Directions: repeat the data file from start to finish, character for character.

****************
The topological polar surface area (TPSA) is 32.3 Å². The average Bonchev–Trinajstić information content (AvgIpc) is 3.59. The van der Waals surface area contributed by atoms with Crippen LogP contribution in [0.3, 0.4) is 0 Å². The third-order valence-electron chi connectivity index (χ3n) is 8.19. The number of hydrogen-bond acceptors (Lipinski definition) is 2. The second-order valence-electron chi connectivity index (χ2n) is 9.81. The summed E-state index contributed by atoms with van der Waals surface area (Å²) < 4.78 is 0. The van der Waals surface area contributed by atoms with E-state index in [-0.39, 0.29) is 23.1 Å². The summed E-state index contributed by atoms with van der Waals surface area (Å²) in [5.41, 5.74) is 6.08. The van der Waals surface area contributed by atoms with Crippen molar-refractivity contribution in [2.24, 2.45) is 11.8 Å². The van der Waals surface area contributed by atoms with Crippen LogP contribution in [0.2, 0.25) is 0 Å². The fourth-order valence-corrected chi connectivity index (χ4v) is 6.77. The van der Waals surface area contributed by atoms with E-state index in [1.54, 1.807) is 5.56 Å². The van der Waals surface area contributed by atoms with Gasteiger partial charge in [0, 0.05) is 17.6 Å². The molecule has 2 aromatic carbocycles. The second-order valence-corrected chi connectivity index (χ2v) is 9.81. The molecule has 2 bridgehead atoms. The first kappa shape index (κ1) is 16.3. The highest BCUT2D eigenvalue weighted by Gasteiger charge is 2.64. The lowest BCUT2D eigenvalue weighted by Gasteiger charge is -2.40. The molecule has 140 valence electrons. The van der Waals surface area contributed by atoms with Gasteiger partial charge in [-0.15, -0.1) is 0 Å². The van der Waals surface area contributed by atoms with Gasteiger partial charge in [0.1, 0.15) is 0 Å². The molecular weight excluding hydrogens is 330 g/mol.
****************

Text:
The topological polar surface area (TPSA) is 32.3 Å². The average Bonchev–Trinajstić information content (AvgIpc) is 3.59. The van der Waals surface area contributed by atoms with Crippen LogP contribution in [0.3, 0.4) is 0 Å². The third-order valence-electron chi connectivity index (χ3n) is 8.19. The number of hydrogen-bond acceptors (Lipinski definition) is 2. The second-order valence-electron chi connectivity index (χ2n) is 9.81. The summed E-state index contributed by atoms with van der Waals surface area (Å²) < 4.78 is 0. The van der Waals surface area contributed by atoms with E-state index in [-0.39, 0.29) is 23.1 Å². The summed E-state index contributed by atoms with van der Waals surface area (Å²) in [5.41, 5.74) is 6.08. The van der Waals surface area contributed by atoms with Crippen molar-refractivity contribution in [2.24, 2.45) is 11.8 Å². The van der Waals surface area contributed by atoms with Crippen LogP contribution in [0.2, 0.25) is 0 Å². The fourth-order valence-corrected chi connectivity index (χ4v) is 6.77. The van der Waals surface area contributed by atoms with E-state index in [1.54, 1.807) is 5.56 Å². The van der Waals surface area contributed by atoms with Gasteiger partial charge in [0, 0.05) is 17.6 Å². The molecule has 2 aromatic carbocycles. The second-order valence-corrected chi connectivity index (χ2v) is 9.81. The molecule has 2 bridgehead atoms. The first kappa shape index (κ1) is 16.3. The highest BCUT2D eigenvalue weighted by Gasteiger charge is 2.64. The lowest BCUT2D eigenvalue weighted by Gasteiger charge is -2.40. The molecule has 140 valence electrons. The van der Waals surface area contributed by atoms with Gasteiger partial charge in [-0.15, -0.1) is 0 Å². The van der Waals surface area contributed by atoms with Gasteiger partial charge in [0.1, 0.15) is 0 Å². The molecular weight excluding hydrogens is 330 g/mol.